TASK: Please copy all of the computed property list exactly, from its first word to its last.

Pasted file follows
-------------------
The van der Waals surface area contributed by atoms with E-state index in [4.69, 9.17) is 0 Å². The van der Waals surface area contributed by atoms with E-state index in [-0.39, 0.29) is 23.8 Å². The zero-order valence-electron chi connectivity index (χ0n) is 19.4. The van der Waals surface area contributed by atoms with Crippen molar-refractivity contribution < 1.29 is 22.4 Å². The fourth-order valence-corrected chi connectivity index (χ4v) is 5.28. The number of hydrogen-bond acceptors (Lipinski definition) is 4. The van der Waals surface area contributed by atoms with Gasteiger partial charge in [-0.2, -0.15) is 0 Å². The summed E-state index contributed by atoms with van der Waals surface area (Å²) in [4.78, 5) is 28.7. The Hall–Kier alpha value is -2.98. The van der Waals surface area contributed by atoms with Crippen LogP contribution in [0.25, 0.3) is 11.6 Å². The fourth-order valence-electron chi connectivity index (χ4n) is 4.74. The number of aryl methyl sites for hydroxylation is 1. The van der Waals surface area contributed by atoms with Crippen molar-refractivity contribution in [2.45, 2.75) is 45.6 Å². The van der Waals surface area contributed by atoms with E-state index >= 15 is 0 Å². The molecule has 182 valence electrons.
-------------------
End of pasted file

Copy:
The van der Waals surface area contributed by atoms with E-state index in [4.69, 9.17) is 0 Å². The van der Waals surface area contributed by atoms with E-state index in [-0.39, 0.29) is 23.8 Å². The zero-order valence-electron chi connectivity index (χ0n) is 19.4. The van der Waals surface area contributed by atoms with Crippen molar-refractivity contribution < 1.29 is 22.4 Å². The fourth-order valence-corrected chi connectivity index (χ4v) is 5.28. The number of hydrogen-bond acceptors (Lipinski definition) is 4. The van der Waals surface area contributed by atoms with Gasteiger partial charge in [-0.2, -0.15) is 0 Å². The summed E-state index contributed by atoms with van der Waals surface area (Å²) in [4.78, 5) is 28.7. The Hall–Kier alpha value is -2.98. The van der Waals surface area contributed by atoms with Crippen LogP contribution in [0.25, 0.3) is 11.6 Å². The fourth-order valence-electron chi connectivity index (χ4n) is 4.74. The number of aryl methyl sites for hydroxylation is 1. The van der Waals surface area contributed by atoms with Crippen molar-refractivity contribution in [2.45, 2.75) is 45.6 Å². The van der Waals surface area contributed by atoms with E-state index >= 15 is 0 Å². The molecule has 182 valence electrons.